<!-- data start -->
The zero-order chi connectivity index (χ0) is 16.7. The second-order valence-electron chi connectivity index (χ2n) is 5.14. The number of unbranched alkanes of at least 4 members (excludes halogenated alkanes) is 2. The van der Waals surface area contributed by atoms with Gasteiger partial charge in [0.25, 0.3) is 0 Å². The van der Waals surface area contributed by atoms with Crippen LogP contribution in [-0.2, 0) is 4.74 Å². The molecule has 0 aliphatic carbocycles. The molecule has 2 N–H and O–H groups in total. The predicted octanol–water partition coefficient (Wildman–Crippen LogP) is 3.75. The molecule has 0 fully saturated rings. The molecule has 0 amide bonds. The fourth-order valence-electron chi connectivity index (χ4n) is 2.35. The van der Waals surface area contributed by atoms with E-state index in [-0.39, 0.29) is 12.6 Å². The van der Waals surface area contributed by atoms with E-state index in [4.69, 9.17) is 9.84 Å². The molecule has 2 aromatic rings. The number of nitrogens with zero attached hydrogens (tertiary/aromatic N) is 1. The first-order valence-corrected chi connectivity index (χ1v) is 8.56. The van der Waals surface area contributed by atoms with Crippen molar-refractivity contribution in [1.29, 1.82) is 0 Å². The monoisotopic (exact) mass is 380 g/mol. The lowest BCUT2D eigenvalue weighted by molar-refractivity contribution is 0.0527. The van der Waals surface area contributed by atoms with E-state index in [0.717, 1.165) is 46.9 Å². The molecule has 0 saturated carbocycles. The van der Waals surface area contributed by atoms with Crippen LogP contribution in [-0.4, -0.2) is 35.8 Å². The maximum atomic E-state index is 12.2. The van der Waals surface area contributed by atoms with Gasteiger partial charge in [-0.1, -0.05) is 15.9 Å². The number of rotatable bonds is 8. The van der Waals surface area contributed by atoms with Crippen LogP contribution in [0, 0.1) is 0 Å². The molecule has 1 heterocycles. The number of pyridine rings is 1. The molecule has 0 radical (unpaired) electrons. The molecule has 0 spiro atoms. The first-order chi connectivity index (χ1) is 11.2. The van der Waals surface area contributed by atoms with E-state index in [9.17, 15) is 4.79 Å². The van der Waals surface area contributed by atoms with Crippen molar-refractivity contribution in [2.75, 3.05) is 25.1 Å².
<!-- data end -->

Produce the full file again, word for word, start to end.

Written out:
The zero-order chi connectivity index (χ0) is 16.7. The second-order valence-electron chi connectivity index (χ2n) is 5.14. The number of unbranched alkanes of at least 4 members (excludes halogenated alkanes) is 2. The van der Waals surface area contributed by atoms with Gasteiger partial charge in [0.25, 0.3) is 0 Å². The van der Waals surface area contributed by atoms with Crippen LogP contribution in [-0.2, 0) is 4.74 Å². The molecule has 0 aliphatic carbocycles. The molecule has 2 N–H and O–H groups in total. The predicted octanol–water partition coefficient (Wildman–Crippen LogP) is 3.75. The molecule has 0 fully saturated rings. The molecule has 0 amide bonds. The fourth-order valence-electron chi connectivity index (χ4n) is 2.35. The van der Waals surface area contributed by atoms with E-state index in [-0.39, 0.29) is 12.6 Å². The van der Waals surface area contributed by atoms with E-state index in [4.69, 9.17) is 9.84 Å². The molecule has 2 aromatic rings. The number of nitrogens with zero attached hydrogens (tertiary/aromatic N) is 1. The first-order valence-corrected chi connectivity index (χ1v) is 8.56. The van der Waals surface area contributed by atoms with Crippen molar-refractivity contribution in [1.29, 1.82) is 0 Å². The monoisotopic (exact) mass is 380 g/mol. The lowest BCUT2D eigenvalue weighted by molar-refractivity contribution is 0.0527. The van der Waals surface area contributed by atoms with E-state index in [0.717, 1.165) is 46.9 Å². The molecule has 0 saturated carbocycles. The van der Waals surface area contributed by atoms with Crippen LogP contribution in [-0.4, -0.2) is 35.8 Å². The maximum atomic E-state index is 12.2. The van der Waals surface area contributed by atoms with Gasteiger partial charge in [-0.1, -0.05) is 15.9 Å². The number of rotatable bonds is 8. The van der Waals surface area contributed by atoms with Crippen LogP contribution in [0, 0.1) is 0 Å². The molecule has 1 heterocycles. The number of pyridine rings is 1. The molecule has 0 radical (unpaired) electrons. The molecule has 0 spiro atoms. The first-order chi connectivity index (χ1) is 11.2. The van der Waals surface area contributed by atoms with E-state index in [9.17, 15) is 4.79 Å². The van der Waals surface area contributed by atoms with Crippen molar-refractivity contribution in [2.75, 3.05) is 25.1 Å².